From there, Childs said, players were assigned specific locker rooms for two reasons. The assignments insured no more than 10 players would use the rooms, while social distancing, at a given time. And if a player ended up testing positive at some point, the Jets would know exactly which other players potentially would be exposed.

“That’s something that not many camps have done,” Childs said. “We had it specifically mapped out. It included thinking about the worst-case scenario, but in this world, you’ve got to be prepared for anything.”

While many camps and other club sporting events taking place are limiting attendance to just one parent per player, the Jets allowed no parents in the building.

McCoshen said the camp “went phenomenal,” and due to the pandemic, the team might have had the most talented crop of young players it has ever had come through the event.

“Credit goes to Lennie Childs and Kathy Calkins and Mason Lyttle, who did a great job planning and making sure we were ready to pull this off,” McCoshen said.

Draft today

It is possible the Jets could draft a young player or two from this weekend’s camp during the NAHL draft, which takes place today.

However, with only three picks in the draft, which begins at 1 p.m., the team might also choose to pick players that are a little bit older.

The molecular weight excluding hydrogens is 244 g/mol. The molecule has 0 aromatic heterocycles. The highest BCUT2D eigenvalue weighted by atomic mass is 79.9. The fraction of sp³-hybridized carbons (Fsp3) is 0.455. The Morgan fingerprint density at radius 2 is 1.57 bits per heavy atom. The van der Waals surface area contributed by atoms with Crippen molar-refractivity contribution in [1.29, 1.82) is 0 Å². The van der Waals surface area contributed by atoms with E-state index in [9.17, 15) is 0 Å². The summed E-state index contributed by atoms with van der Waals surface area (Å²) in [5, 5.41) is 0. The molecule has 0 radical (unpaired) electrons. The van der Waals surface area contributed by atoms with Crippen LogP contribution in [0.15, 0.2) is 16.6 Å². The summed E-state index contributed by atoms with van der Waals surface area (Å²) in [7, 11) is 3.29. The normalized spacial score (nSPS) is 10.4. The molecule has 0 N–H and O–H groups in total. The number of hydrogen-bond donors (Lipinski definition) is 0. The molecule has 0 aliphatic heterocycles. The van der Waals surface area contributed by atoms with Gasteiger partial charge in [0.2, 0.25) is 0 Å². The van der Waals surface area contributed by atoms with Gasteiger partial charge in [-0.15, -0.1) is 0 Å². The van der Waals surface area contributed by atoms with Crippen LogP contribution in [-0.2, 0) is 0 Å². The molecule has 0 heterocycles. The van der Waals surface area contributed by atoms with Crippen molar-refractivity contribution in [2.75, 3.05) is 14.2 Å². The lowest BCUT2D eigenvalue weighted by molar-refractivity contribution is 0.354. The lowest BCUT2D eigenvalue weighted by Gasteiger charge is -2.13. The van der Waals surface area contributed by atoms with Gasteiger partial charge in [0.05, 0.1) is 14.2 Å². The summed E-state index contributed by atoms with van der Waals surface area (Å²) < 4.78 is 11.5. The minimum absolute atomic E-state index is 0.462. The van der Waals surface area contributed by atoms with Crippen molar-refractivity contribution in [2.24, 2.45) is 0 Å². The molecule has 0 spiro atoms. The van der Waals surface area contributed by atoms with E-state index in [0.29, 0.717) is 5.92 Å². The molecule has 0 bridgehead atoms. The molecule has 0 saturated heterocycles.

It will be the first draft for new head coach Parker Burgess, who was hired in early June and is currently finalizing his move from the east coast to Janesville. He will join Childs (in Janesville) and Dibble (from home in Minnesota) via Zoom as the Jets make their selections.

“Obviously we’ve been meeting pretty much daily, every morning, on a Zoom call together to go over our draft board,” Burgess said. “We tendered a couple players over the last couple weeks and were able to trade for another tender, so with our protected list, we’ve only got three draft picks. So we’ll be able to be a little more selective.”

Looking ahead

The Jets hope their futures camp this past weekend is a precursor to their main camp next month.

That event would include nearly three times as many players who would converge on Janesville and try to make the team’s roster.

“We wanted to do that (futures camp) early and we wanted to do it here, because now we’re able to see some things that we want to be perfect at,” Childs said. “We weren’t perfect; that’s just the reality of it. And this world is ever-changing. So we had a good meeting after the camp, and we wrote down three or four things that we really wanted to work on for the main camp.”

The 2019-20 NAHL season ended abruptly along with most other sports in March. The 2020-21 schedule has not yet been released, but the season typically starts in mid-September.

McCoshen said there might be an announcement from the league by the end of the month in terms of a plan for the season.

“We’re watching what the NHL does and hope that goes well, as well as the NBA and MLB. We can learn some things from there over the month of August,”McCoshen said. “Everybody’s trying to do the best they can to return to some semblance of normalcy as safely as possible.

“But it means some sacrifices. It means dads can’t sit in the rink and watch their own kid in a tryout. They’ve got to sit out in the parking lot and wonder.”